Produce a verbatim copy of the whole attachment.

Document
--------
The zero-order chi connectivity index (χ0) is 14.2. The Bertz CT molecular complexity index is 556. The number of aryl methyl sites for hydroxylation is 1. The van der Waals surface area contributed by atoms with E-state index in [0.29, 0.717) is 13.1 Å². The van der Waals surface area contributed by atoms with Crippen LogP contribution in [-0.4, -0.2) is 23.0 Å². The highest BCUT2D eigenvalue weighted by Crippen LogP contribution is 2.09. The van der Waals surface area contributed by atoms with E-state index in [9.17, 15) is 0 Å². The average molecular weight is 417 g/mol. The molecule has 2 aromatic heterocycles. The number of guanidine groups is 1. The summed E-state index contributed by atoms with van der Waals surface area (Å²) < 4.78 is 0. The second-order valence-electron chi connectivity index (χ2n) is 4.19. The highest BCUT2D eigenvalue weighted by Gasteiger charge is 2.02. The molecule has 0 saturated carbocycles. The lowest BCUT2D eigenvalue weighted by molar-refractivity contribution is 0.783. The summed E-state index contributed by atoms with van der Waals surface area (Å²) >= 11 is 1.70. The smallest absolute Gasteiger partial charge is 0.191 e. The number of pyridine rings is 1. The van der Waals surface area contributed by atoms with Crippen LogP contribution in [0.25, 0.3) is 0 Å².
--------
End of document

The zero-order chi connectivity index (χ0) is 14.2. The Bertz CT molecular complexity index is 556. The number of aryl methyl sites for hydroxylation is 1. The van der Waals surface area contributed by atoms with E-state index in [0.29, 0.717) is 13.1 Å². The van der Waals surface area contributed by atoms with Crippen LogP contribution in [-0.4, -0.2) is 23.0 Å². The highest BCUT2D eigenvalue weighted by Crippen LogP contribution is 2.09. The van der Waals surface area contributed by atoms with E-state index in [9.17, 15) is 0 Å². The average molecular weight is 417 g/mol. The molecule has 2 aromatic heterocycles. The number of guanidine groups is 1. The summed E-state index contributed by atoms with van der Waals surface area (Å²) < 4.78 is 0. The second-order valence-electron chi connectivity index (χ2n) is 4.19. The highest BCUT2D eigenvalue weighted by Gasteiger charge is 2.02. The molecule has 0 saturated carbocycles. The lowest BCUT2D eigenvalue weighted by molar-refractivity contribution is 0.783. The summed E-state index contributed by atoms with van der Waals surface area (Å²) >= 11 is 1.70. The smallest absolute Gasteiger partial charge is 0.191 e. The number of pyridine rings is 1. The van der Waals surface area contributed by atoms with Crippen LogP contribution in [0.25, 0.3) is 0 Å².